Monday, July 09, 2012
Friday, February 19, 2010
The battle that Truehope started way back in 2003 has had what we would consider to be a happy ending. The Federal government defended itself by presenting evidence that convinced the court that what Tony Stephan, David Hardy and their entourage tried to do was actually wrong. Their lawyer Shawn Buckley presented the usual case with submissions from Dr. Bonnie Kaplan and the rest of their supporters. But, in the end they failed to impress the judge with their arguments. We don't know what the legal costs have added up to, but they must be significant. Shawn Buckley has filed an appeal.
Links to the actual court case:
The case was won because Health Canada's lawyer proved to the judge that Truehope had violated the Foods and Drug Act when they advertised and imported unapproved products to be sold by them in Canada.
E.M.Power has not received a DIN or NOC for any of the indications for which it is being sold and advertised and is not properly labelled. Consequently, the false, misleading, and deceptive selling/advertising of this unapproved and improperly labelled drug product is in violation of sections 9(1), 9(2), C.01.003, C.01.004.01, and C.01.005.
Shawn Buckley videos on health freedom, government seizures, and Bill C-6:
- Appeal filed on February 16, 2010
Truehope's Empowerplus and other miracles
This report is from someone who attended a meeting hosted in Ohio by John Keim. They recorded their observations and opinion. I would judge them to be fair comments about the presenters and the products discussed. It is our job to report what others have to say in an objective manner. You be the judge if you believe this report or not.
David Hardy and Anthony Stephan presentation hosted by John Keim - September 16, 2009.
HighlightsSubject: How to get off medications and experience good health by using Truehope products
Attendance: 150 people from Canada, Ohio, Pennsylvania, Kentucky, and Virginia.
Presenters: John Keim who organized the meeting in Shiloh, Anthony Stephan and David Hardy who founded Truehope in Alberta, Canada.
Testimonials were numerous, including the usual stories from Tony about his wife's suicide just two weeks after she went on Prozac. Both Tony and Dave tended to bring in the name of God whenever they felt it necessary. My guess is that the room was full of Amish or Mennonites that needed to hear it in order to lend evangelical credibility to their spiel.
The testimonials were liberally spread around with miraculous claims about a six year old children who was cured of blindness, to an older woman who was saved from hospitalization because her husband forced her to take the nutrients they were promoting.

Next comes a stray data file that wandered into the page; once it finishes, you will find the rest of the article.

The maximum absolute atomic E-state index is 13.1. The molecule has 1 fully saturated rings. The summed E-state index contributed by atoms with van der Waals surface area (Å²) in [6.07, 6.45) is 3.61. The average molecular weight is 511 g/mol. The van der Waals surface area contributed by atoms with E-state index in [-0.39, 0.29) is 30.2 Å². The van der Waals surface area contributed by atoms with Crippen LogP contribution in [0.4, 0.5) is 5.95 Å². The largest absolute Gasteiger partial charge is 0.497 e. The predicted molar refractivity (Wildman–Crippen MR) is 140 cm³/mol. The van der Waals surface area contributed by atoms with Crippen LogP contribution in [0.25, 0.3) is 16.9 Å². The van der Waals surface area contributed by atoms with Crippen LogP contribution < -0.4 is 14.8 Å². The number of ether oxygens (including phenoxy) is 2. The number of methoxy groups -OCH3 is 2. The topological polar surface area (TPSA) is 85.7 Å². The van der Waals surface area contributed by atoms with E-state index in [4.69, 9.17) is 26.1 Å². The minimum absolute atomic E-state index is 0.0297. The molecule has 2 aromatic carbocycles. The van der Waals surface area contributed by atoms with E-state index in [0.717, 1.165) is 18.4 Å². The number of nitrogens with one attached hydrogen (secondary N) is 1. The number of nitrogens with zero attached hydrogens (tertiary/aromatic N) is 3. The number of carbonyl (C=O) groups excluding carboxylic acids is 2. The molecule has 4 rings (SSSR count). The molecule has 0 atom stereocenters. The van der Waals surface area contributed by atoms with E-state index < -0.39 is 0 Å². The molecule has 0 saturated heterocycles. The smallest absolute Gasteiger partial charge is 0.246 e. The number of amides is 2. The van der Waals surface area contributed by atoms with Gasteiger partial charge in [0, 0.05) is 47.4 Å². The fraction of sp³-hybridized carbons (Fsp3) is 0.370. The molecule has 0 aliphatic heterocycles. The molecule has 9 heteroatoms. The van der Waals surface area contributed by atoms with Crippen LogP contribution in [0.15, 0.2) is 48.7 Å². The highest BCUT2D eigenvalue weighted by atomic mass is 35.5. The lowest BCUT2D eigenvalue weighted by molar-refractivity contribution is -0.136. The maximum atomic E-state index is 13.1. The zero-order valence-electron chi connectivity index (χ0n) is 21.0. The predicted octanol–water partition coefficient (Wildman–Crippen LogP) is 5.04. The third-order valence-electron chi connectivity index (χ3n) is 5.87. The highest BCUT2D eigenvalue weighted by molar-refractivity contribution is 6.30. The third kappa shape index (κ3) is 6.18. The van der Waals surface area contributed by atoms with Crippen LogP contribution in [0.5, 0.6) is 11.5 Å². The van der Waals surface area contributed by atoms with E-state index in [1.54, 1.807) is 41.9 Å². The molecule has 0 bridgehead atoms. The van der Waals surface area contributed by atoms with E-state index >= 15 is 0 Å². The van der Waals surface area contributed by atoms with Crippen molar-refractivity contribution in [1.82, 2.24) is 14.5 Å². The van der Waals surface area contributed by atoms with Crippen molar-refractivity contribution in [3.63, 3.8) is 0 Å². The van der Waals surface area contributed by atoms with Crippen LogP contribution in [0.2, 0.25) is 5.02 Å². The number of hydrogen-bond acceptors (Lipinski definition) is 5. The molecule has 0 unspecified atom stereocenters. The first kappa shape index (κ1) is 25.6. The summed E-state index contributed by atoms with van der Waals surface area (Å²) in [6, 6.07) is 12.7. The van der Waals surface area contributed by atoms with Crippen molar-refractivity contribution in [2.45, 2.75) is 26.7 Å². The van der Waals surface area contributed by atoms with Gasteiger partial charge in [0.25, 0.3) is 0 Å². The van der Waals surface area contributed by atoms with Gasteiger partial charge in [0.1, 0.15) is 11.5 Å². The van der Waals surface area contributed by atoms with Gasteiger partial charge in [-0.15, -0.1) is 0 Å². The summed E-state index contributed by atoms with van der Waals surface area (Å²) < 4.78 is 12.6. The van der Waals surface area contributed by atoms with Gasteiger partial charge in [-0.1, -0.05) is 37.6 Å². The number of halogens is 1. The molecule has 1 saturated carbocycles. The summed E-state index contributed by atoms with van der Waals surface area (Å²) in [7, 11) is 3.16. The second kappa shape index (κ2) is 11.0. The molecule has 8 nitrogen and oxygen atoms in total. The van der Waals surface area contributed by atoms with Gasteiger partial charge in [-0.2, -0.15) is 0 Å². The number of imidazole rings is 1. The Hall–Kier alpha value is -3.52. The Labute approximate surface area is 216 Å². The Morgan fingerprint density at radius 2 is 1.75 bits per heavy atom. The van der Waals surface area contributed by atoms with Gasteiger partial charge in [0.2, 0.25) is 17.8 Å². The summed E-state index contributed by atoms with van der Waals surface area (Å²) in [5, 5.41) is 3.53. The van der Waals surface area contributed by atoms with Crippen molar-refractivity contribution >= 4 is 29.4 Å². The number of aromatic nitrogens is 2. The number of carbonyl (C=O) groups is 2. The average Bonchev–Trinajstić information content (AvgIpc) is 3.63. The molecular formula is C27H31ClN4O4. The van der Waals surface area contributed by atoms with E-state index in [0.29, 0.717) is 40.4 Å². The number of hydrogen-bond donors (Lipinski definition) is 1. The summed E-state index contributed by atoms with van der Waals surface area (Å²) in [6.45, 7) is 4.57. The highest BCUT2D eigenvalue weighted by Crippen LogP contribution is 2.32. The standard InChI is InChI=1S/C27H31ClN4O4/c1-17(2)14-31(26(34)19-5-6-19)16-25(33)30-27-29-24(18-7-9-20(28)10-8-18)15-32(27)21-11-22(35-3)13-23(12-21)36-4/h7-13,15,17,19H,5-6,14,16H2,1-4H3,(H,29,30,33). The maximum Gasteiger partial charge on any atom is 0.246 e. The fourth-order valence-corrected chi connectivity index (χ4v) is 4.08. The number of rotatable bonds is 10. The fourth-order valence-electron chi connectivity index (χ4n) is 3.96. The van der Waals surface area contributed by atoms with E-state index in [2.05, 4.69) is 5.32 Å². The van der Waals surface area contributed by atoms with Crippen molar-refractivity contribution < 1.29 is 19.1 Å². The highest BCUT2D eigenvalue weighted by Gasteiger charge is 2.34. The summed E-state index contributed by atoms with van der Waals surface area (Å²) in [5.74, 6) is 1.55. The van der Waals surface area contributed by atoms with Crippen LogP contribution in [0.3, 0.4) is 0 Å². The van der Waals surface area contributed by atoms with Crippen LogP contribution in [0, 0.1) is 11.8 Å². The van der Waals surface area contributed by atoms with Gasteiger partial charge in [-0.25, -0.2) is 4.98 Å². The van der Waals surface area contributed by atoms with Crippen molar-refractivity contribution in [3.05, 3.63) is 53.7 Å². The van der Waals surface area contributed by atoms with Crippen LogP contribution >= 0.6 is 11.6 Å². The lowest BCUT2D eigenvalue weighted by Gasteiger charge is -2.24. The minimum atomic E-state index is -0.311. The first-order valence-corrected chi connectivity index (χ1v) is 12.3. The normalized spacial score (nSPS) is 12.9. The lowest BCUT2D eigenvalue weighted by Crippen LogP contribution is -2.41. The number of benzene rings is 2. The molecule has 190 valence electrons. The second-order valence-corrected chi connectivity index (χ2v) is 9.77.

Then there were the very unsubstantiated claims made by researchers done in five universities, including Ohio State University. No mention was made about the research studies that have been halted over the years by regulators in two countries.
It would appear that "everyone" needs to be supplemented with their stuff. Unsubstantiated claims were made that their product showed a huge difference when compared to placebo.
Once again the 150 people in the audience heard that this product can grow back brain cells, and because the Creator is a lot smarter than scientists, 90% of poor health would disappear if only people took supplements. I assume that meant THEIR supplements.
Does it help everyone? YES IT WILL....”It's a God given answer!”
Not only that – it's a scientific fact that 50 genetic illnesses can be cured with this program. The drug companies don't want you to know that this stuff works.
The cost of one bottle of 225 pills is $74.95 and was quoted in U.S. Dollars. And by the way you have to take 15 pills a day. It's not about the money, it's about helping people and just in case you didn't know, you have to take it for the rest of you life.
Anthony Stephan and David Hardy target Old Order Amish and Mennonites even though they are Mormon. Who is responsible for this?
Wednesday, October 17, 2007
|Autumn Stringam is Tony Stephan's daughter. She's been busy promoting the latest version of her autobiographical book, Promise of Hope.|
It was published in September 2007 by Harper Collins, a major Canadian publisher.
Monday, December 25, 2006
The long awaited trial on this matter took place in March of 2006. Health Canada demonstrated with no difficulty that Truehope was indeed selling the product without the required DIN. However, the main issue of the trial was the defense by Truehope, that they were compelled by necessity to continue selling the product, as people were benefiting it, and there would be more harm than good done if Truehope indeed had obeyed the law, and stopped selling the product. On the main issue of the trial, Health Canada, in its infinite wisdom, chose to not show up.
While Judge Meagher said there were complex issues in the trial, the decision was really an easy one to conclude. It was no contest.
Health Canada chose to only have three witnesses testify - two were inspectors involved in the search and seizure under warrant in July of 2003, and one other person was involved with issuing DIN's. Health Canada clearly showed that the product was being sold without a DIN.
· Had no expert witnesses testify to the risks of selling a product with little formal scientific proof to the seriously mentally ill,
· Did not address the issue of Truehope having a call center staffed with support people giving medical advice to customers, even though the support people have no formal health science training,
· Did not address the problem of adverse reactions that have been reported with the product, including one particularly dramatic case in the Ottawa area,
· Neglected to bring up the issue of Truehope people recommending customers cease their prescription drug therapy and instead use EM Power, at great potential risk to their health.
In fact, Health Canada had nobody even attend the trial after their three witnesses testified, and they had no representation on the day of the judgment.